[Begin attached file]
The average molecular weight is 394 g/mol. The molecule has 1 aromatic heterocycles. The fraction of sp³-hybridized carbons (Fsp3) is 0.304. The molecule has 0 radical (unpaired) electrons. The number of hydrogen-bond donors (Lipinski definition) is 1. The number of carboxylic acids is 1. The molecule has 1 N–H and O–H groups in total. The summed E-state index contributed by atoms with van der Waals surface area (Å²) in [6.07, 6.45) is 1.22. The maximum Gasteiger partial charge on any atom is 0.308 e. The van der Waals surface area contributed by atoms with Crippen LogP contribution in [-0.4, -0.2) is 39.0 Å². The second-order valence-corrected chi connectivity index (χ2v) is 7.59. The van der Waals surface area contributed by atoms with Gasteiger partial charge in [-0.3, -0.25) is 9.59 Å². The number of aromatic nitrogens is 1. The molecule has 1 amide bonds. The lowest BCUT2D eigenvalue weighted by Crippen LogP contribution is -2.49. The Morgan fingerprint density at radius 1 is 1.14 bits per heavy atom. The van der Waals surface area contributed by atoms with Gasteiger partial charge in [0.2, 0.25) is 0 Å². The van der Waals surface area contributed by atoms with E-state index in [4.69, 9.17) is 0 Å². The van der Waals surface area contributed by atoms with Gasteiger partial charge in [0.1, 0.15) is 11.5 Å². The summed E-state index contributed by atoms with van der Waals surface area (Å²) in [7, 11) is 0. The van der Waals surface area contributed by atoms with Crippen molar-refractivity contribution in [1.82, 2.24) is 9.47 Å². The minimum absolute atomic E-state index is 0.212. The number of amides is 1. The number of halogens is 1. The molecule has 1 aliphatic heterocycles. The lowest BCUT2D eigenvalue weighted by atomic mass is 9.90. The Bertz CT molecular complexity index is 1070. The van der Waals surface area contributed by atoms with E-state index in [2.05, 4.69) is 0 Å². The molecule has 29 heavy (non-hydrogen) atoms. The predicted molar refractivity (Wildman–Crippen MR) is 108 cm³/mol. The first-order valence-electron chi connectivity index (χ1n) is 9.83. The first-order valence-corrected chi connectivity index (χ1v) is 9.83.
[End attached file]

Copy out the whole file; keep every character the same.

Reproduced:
The average molecular weight is 394 g/mol. The molecule has 1 aromatic heterocycles. The fraction of sp³-hybridized carbons (Fsp3) is 0.304. The molecule has 0 radical (unpaired) electrons. The number of hydrogen-bond donors (Lipinski definition) is 1. The number of carboxylic acids is 1. The molecule has 1 N–H and O–H groups in total. The summed E-state index contributed by atoms with van der Waals surface area (Å²) in [6.07, 6.45) is 1.22. The maximum Gasteiger partial charge on any atom is 0.308 e. The van der Waals surface area contributed by atoms with Crippen LogP contribution in [-0.4, -0.2) is 39.0 Å². The second-order valence-corrected chi connectivity index (χ2v) is 7.59. The van der Waals surface area contributed by atoms with Gasteiger partial charge in [-0.3, -0.25) is 9.59 Å². The number of aromatic nitrogens is 1. The molecule has 1 amide bonds. The lowest BCUT2D eigenvalue weighted by Crippen LogP contribution is -2.49. The Morgan fingerprint density at radius 1 is 1.14 bits per heavy atom. The van der Waals surface area contributed by atoms with Gasteiger partial charge in [0.2, 0.25) is 0 Å². The van der Waals surface area contributed by atoms with E-state index in [4.69, 9.17) is 0 Å². The van der Waals surface area contributed by atoms with Gasteiger partial charge in [0.1, 0.15) is 11.5 Å². The summed E-state index contributed by atoms with van der Waals surface area (Å²) in [7, 11) is 0. The van der Waals surface area contributed by atoms with Crippen molar-refractivity contribution in [1.82, 2.24) is 9.47 Å². The minimum absolute atomic E-state index is 0.212. The number of amides is 1. The number of halogens is 1. The molecule has 1 aliphatic heterocycles. The lowest BCUT2D eigenvalue weighted by atomic mass is 9.90. The Bertz CT molecular complexity index is 1070. The van der Waals surface area contributed by atoms with E-state index in [2.05, 4.69) is 0 Å². The molecule has 29 heavy (non-hydrogen) atoms. The predicted molar refractivity (Wildman–Crippen MR) is 108 cm³/mol. The first-order valence-electron chi connectivity index (χ1n) is 9.83. The first-order valence-corrected chi connectivity index (χ1v) is 9.83.